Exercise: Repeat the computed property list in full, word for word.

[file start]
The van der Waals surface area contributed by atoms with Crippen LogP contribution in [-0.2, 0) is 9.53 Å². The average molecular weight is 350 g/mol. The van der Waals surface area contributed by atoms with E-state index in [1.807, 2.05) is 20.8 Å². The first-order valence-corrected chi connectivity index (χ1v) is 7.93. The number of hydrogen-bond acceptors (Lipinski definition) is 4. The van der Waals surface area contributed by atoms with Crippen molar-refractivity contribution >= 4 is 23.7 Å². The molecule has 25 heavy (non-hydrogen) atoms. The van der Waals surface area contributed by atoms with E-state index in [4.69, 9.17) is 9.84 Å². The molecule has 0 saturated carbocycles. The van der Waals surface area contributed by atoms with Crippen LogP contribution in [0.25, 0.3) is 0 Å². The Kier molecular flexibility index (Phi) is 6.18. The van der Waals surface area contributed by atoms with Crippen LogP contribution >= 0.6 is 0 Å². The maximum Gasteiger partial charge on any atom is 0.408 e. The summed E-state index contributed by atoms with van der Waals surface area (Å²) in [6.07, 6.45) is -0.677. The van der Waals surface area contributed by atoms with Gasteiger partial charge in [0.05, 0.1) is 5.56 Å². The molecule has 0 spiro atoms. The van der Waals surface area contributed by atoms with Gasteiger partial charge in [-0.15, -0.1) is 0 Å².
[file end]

The van der Waals surface area contributed by atoms with Crippen LogP contribution in [-0.2, 0) is 9.53 Å². The average molecular weight is 350 g/mol. The van der Waals surface area contributed by atoms with E-state index in [1.807, 2.05) is 20.8 Å². The first-order valence-corrected chi connectivity index (χ1v) is 7.93. The number of hydrogen-bond acceptors (Lipinski definition) is 4. The van der Waals surface area contributed by atoms with Crippen molar-refractivity contribution >= 4 is 23.7 Å². The molecule has 25 heavy (non-hydrogen) atoms. The van der Waals surface area contributed by atoms with E-state index in [4.69, 9.17) is 9.84 Å². The molecule has 0 saturated carbocycles. The van der Waals surface area contributed by atoms with Crippen LogP contribution in [0.25, 0.3) is 0 Å². The Kier molecular flexibility index (Phi) is 6.18. The van der Waals surface area contributed by atoms with Crippen LogP contribution >= 0.6 is 0 Å². The maximum Gasteiger partial charge on any atom is 0.408 e. The summed E-state index contributed by atoms with van der Waals surface area (Å²) in [6.07, 6.45) is -0.677. The van der Waals surface area contributed by atoms with Gasteiger partial charge in [0.05, 0.1) is 5.56 Å². The molecule has 0 spiro atoms. The van der Waals surface area contributed by atoms with Gasteiger partial charge in [-0.15, -0.1) is 0 Å².